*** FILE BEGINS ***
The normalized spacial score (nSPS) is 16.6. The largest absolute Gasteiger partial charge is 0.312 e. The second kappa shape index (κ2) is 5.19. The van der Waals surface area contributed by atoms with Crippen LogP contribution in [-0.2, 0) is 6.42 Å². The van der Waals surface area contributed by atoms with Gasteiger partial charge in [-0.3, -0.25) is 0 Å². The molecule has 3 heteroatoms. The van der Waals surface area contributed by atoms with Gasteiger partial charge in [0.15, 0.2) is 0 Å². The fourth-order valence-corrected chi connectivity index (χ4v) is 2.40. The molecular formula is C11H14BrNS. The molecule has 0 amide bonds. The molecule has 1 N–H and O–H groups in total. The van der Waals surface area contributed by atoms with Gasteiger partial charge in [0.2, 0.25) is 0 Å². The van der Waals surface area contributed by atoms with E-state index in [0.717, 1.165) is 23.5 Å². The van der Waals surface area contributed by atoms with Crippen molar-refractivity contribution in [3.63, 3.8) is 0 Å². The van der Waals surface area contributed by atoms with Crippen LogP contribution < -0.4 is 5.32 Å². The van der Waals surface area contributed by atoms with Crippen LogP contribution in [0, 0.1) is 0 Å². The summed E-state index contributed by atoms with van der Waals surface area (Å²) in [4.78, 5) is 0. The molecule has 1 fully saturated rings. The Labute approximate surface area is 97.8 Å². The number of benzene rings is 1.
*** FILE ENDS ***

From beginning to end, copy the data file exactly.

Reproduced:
The normalized spacial score (nSPS) is 16.6. The largest absolute Gasteiger partial charge is 0.312 e. The second kappa shape index (κ2) is 5.19. The van der Waals surface area contributed by atoms with Crippen LogP contribution in [-0.2, 0) is 6.42 Å². The van der Waals surface area contributed by atoms with Gasteiger partial charge in [-0.3, -0.25) is 0 Å². The molecule has 3 heteroatoms. The van der Waals surface area contributed by atoms with Gasteiger partial charge in [0.15, 0.2) is 0 Å². The fourth-order valence-corrected chi connectivity index (χ4v) is 2.40. The molecular formula is C11H14BrNS. The molecule has 0 amide bonds. The molecule has 1 N–H and O–H groups in total. The van der Waals surface area contributed by atoms with Gasteiger partial charge in [0.2, 0.25) is 0 Å². The van der Waals surface area contributed by atoms with E-state index in [0.717, 1.165) is 23.5 Å². The van der Waals surface area contributed by atoms with Crippen molar-refractivity contribution in [3.63, 3.8) is 0 Å². The van der Waals surface area contributed by atoms with Crippen LogP contribution < -0.4 is 5.32 Å². The van der Waals surface area contributed by atoms with Crippen LogP contribution in [0, 0.1) is 0 Å². The summed E-state index contributed by atoms with van der Waals surface area (Å²) in [4.78, 5) is 0. The molecule has 1 fully saturated rings. The Labute approximate surface area is 97.8 Å². The number of benzene rings is 1.